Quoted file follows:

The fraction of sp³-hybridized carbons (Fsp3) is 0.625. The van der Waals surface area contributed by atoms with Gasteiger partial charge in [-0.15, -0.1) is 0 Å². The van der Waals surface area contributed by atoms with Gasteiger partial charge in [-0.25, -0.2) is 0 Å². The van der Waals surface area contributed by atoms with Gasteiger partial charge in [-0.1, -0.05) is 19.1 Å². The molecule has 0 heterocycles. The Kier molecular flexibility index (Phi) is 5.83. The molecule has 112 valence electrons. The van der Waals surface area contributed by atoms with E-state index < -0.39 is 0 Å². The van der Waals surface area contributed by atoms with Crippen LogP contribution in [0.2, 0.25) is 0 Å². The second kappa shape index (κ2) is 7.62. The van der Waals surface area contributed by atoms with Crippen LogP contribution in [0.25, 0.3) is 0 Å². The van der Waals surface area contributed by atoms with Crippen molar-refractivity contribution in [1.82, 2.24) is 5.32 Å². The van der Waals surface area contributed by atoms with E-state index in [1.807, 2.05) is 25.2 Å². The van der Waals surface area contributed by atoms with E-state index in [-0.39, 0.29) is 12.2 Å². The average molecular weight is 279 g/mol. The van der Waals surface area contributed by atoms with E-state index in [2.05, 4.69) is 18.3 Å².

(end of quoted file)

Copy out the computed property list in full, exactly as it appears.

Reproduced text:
The fraction of sp³-hybridized carbons (Fsp3) is 0.625. The van der Waals surface area contributed by atoms with Gasteiger partial charge in [-0.15, -0.1) is 0 Å². The van der Waals surface area contributed by atoms with Gasteiger partial charge in [-0.25, -0.2) is 0 Å². The van der Waals surface area contributed by atoms with Gasteiger partial charge in [-0.1, -0.05) is 19.1 Å². The molecule has 0 heterocycles. The Kier molecular flexibility index (Phi) is 5.83. The molecule has 112 valence electrons. The van der Waals surface area contributed by atoms with E-state index < -0.39 is 0 Å². The van der Waals surface area contributed by atoms with Crippen LogP contribution in [0.2, 0.25) is 0 Å². The second kappa shape index (κ2) is 7.62. The van der Waals surface area contributed by atoms with Crippen LogP contribution in [0.25, 0.3) is 0 Å². The van der Waals surface area contributed by atoms with Crippen molar-refractivity contribution in [1.82, 2.24) is 5.32 Å². The van der Waals surface area contributed by atoms with E-state index in [1.807, 2.05) is 25.2 Å². The van der Waals surface area contributed by atoms with E-state index in [-0.39, 0.29) is 12.2 Å². The average molecular weight is 279 g/mol. The van der Waals surface area contributed by atoms with E-state index in [2.05, 4.69) is 18.3 Å².